In trying to address this need, ECT has not been without challenges. Getting the funds to construct the facilities, which depends wholly on donors, has been a slog. As it stands, the construction is not even halfway through. About 250 million shillings (US$2.5 million) have so far been used for constructions. By the end, it will have consumed in excess of 700 million shillings ($7 million).
Finding and keeping students in the college has also been quite a sport. Aside from the fact that most potential students are too poor to afford even the extremely subsidised fees, the allure (and often the necessity) of making money in other informal ventures instead of spending that time in class is a real challenge.
This is because their disadvantaged backgrounds are such that, in many cases, the students are co-breadwinners at home and have to support their families, often through itinerant work, like operating boda-boda (motorcycle taxis), collecting waste plastic for recycling, or hawking, among other such low-end occupations. A friend of mine – his name is Gerald – is seeing himself through the college by selling shoes.
Finally, the damage done by a longstanding culture of handouts is proving hard to repair. On one hand, the students have to be familiarised with an environment where they are demanded of in return for being helped. On the other hand, many companies and individuals interested in assisting often take the handout approach. Handouts are not bad in themselves, since they solve pressing needs, but they can be taken too far.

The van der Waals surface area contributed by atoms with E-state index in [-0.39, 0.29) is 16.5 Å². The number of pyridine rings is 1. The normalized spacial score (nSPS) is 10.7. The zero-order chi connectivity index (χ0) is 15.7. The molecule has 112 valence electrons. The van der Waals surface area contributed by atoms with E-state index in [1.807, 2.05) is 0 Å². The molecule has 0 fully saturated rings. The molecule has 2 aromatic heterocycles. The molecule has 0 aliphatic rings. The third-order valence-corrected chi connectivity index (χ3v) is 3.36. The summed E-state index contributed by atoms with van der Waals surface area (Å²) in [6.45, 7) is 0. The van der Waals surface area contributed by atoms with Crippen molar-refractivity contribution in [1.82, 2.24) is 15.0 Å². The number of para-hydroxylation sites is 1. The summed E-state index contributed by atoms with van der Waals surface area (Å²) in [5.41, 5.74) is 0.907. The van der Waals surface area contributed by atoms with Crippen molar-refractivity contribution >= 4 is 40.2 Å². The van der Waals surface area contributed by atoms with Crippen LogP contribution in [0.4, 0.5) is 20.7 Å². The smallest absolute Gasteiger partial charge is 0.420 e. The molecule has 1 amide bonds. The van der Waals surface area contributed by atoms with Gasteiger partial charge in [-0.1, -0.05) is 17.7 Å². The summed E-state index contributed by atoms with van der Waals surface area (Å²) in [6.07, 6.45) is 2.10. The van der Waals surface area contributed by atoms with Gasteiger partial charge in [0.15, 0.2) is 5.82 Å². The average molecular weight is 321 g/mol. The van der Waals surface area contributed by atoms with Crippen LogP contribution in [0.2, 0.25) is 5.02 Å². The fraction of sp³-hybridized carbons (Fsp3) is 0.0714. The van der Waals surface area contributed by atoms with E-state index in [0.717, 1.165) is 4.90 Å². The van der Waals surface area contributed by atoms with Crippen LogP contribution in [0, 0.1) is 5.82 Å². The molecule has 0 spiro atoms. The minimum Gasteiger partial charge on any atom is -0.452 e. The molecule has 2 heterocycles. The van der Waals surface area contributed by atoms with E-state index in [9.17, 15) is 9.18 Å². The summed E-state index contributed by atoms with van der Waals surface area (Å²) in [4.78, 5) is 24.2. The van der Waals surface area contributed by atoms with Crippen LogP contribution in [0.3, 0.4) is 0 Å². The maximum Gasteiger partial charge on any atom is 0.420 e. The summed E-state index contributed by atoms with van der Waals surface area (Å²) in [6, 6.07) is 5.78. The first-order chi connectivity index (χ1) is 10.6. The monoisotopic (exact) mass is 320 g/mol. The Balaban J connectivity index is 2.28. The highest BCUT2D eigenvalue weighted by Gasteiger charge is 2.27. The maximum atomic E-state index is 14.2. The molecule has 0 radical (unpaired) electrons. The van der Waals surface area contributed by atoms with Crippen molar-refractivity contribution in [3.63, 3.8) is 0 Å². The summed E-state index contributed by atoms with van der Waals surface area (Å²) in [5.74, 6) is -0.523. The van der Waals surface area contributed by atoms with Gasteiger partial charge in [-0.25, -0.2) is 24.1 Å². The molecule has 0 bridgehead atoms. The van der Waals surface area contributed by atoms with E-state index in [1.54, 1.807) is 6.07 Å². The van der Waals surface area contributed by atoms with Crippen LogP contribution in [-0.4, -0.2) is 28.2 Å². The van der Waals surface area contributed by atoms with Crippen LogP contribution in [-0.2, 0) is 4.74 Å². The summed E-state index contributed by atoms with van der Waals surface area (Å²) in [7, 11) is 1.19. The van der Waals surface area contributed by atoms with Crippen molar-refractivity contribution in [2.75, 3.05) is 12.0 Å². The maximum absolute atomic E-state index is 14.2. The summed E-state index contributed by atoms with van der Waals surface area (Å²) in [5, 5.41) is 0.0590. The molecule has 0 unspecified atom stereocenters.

For instance, Kenya’s largest bank, Kenya Commercial Bank, through its 2JIAJIRI programme (2JIAJIRI is a play of words meaning “let’s employ ourselves”) is doing a lot of good by sponsoring poor students in technical colleges. But, in trying to get more students into the colleges, it sometimes doles out an excess of cash. The potential students take it with gratitude – and then disappear until the next handout.
Nevertheless, one has to appreciate that this is still the early stage of the revolution. And the college is already making a mark in the lives of many anyway. The ripples are widening. It remains to be seen how far it will go. The foundations, however, have been laid.
Mathew Otieno writes from Nairobi, Kenya.